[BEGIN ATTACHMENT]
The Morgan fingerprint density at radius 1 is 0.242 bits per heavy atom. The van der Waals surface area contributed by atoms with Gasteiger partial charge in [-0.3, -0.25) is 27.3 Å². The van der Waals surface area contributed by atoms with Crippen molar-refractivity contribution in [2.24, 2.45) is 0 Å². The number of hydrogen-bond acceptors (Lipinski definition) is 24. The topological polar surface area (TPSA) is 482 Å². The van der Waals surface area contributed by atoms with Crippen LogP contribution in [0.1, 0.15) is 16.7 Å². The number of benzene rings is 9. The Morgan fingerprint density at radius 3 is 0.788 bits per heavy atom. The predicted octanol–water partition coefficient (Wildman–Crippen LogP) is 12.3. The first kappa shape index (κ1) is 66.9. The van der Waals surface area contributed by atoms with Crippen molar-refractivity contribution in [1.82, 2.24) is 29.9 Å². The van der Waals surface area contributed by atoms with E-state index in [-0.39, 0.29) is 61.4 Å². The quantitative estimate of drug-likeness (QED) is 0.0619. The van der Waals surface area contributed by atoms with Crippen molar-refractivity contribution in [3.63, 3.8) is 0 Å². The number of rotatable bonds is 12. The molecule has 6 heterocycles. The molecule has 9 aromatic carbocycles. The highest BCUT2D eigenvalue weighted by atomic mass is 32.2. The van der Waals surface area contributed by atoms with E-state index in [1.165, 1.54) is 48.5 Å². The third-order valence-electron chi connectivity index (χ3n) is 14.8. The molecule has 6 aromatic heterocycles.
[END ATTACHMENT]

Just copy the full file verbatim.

The Morgan fingerprint density at radius 1 is 0.242 bits per heavy atom. The van der Waals surface area contributed by atoms with Gasteiger partial charge in [-0.3, -0.25) is 27.3 Å². The van der Waals surface area contributed by atoms with Crippen molar-refractivity contribution in [2.24, 2.45) is 0 Å². The number of hydrogen-bond acceptors (Lipinski definition) is 24. The topological polar surface area (TPSA) is 482 Å². The van der Waals surface area contributed by atoms with Crippen LogP contribution in [0.1, 0.15) is 16.7 Å². The number of benzene rings is 9. The Morgan fingerprint density at radius 3 is 0.788 bits per heavy atom. The predicted octanol–water partition coefficient (Wildman–Crippen LogP) is 12.3. The first kappa shape index (κ1) is 66.9. The van der Waals surface area contributed by atoms with Crippen molar-refractivity contribution in [1.82, 2.24) is 29.9 Å². The van der Waals surface area contributed by atoms with E-state index in [-0.39, 0.29) is 61.4 Å². The quantitative estimate of drug-likeness (QED) is 0.0619. The van der Waals surface area contributed by atoms with Crippen molar-refractivity contribution in [3.63, 3.8) is 0 Å². The number of rotatable bonds is 12. The molecule has 6 heterocycles. The molecule has 9 aromatic carbocycles. The highest BCUT2D eigenvalue weighted by atomic mass is 32.2. The van der Waals surface area contributed by atoms with E-state index in [1.165, 1.54) is 48.5 Å². The third-order valence-electron chi connectivity index (χ3n) is 14.8. The molecule has 6 aromatic heterocycles.